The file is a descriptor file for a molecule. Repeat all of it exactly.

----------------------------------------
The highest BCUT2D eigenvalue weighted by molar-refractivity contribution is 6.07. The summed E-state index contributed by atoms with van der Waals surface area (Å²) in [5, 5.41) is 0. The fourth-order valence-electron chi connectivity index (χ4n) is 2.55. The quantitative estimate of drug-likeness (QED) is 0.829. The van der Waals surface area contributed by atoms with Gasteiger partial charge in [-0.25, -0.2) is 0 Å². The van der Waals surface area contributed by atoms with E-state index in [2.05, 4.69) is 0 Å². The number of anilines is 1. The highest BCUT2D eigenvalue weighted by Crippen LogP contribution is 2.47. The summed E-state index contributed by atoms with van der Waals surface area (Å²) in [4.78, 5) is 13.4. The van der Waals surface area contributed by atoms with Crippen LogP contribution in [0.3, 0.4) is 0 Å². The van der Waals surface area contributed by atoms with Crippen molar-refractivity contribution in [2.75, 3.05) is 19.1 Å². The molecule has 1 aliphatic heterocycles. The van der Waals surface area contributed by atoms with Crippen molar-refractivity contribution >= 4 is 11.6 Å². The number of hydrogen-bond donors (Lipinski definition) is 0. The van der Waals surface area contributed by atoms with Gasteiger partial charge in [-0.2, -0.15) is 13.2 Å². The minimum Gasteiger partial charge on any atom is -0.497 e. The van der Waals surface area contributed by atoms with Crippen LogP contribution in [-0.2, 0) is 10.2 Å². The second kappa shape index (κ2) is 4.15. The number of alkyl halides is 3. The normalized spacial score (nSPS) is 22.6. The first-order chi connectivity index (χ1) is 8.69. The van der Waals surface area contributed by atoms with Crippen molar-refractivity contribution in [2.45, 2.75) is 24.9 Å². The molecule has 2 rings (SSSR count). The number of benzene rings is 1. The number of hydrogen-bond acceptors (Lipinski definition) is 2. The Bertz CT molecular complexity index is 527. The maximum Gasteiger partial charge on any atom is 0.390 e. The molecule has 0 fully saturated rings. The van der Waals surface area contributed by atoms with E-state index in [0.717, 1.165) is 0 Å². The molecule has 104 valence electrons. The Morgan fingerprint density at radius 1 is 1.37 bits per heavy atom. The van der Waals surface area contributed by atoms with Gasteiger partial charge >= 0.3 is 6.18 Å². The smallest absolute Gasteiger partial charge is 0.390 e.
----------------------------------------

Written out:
The highest BCUT2D eigenvalue weighted by molar-refractivity contribution is 6.07. The summed E-state index contributed by atoms with van der Waals surface area (Å²) in [5, 5.41) is 0. The fourth-order valence-electron chi connectivity index (χ4n) is 2.55. The quantitative estimate of drug-likeness (QED) is 0.829. The van der Waals surface area contributed by atoms with Gasteiger partial charge in [-0.25, -0.2) is 0 Å². The van der Waals surface area contributed by atoms with E-state index in [2.05, 4.69) is 0 Å². The number of anilines is 1. The highest BCUT2D eigenvalue weighted by Crippen LogP contribution is 2.47. The summed E-state index contributed by atoms with van der Waals surface area (Å²) in [4.78, 5) is 13.4. The van der Waals surface area contributed by atoms with Crippen LogP contribution in [0.3, 0.4) is 0 Å². The van der Waals surface area contributed by atoms with Crippen molar-refractivity contribution in [2.75, 3.05) is 19.1 Å². The molecule has 1 aliphatic heterocycles. The van der Waals surface area contributed by atoms with Crippen molar-refractivity contribution >= 4 is 11.6 Å². The number of hydrogen-bond donors (Lipinski definition) is 0. The van der Waals surface area contributed by atoms with Gasteiger partial charge in [-0.2, -0.15) is 13.2 Å². The minimum Gasteiger partial charge on any atom is -0.497 e. The van der Waals surface area contributed by atoms with Crippen LogP contribution in [-0.2, 0) is 10.2 Å². The second kappa shape index (κ2) is 4.15. The number of alkyl halides is 3. The normalized spacial score (nSPS) is 22.6. The first-order chi connectivity index (χ1) is 8.69. The van der Waals surface area contributed by atoms with Crippen molar-refractivity contribution in [2.45, 2.75) is 24.9 Å². The molecule has 2 rings (SSSR count). The number of benzene rings is 1. The number of hydrogen-bond acceptors (Lipinski definition) is 2. The Bertz CT molecular complexity index is 527. The maximum Gasteiger partial charge on any atom is 0.390 e. The molecule has 0 fully saturated rings. The van der Waals surface area contributed by atoms with E-state index in [0.717, 1.165) is 0 Å². The molecule has 104 valence electrons. The Morgan fingerprint density at radius 1 is 1.37 bits per heavy atom. The van der Waals surface area contributed by atoms with Gasteiger partial charge >= 0.3 is 6.18 Å². The smallest absolute Gasteiger partial charge is 0.390 e.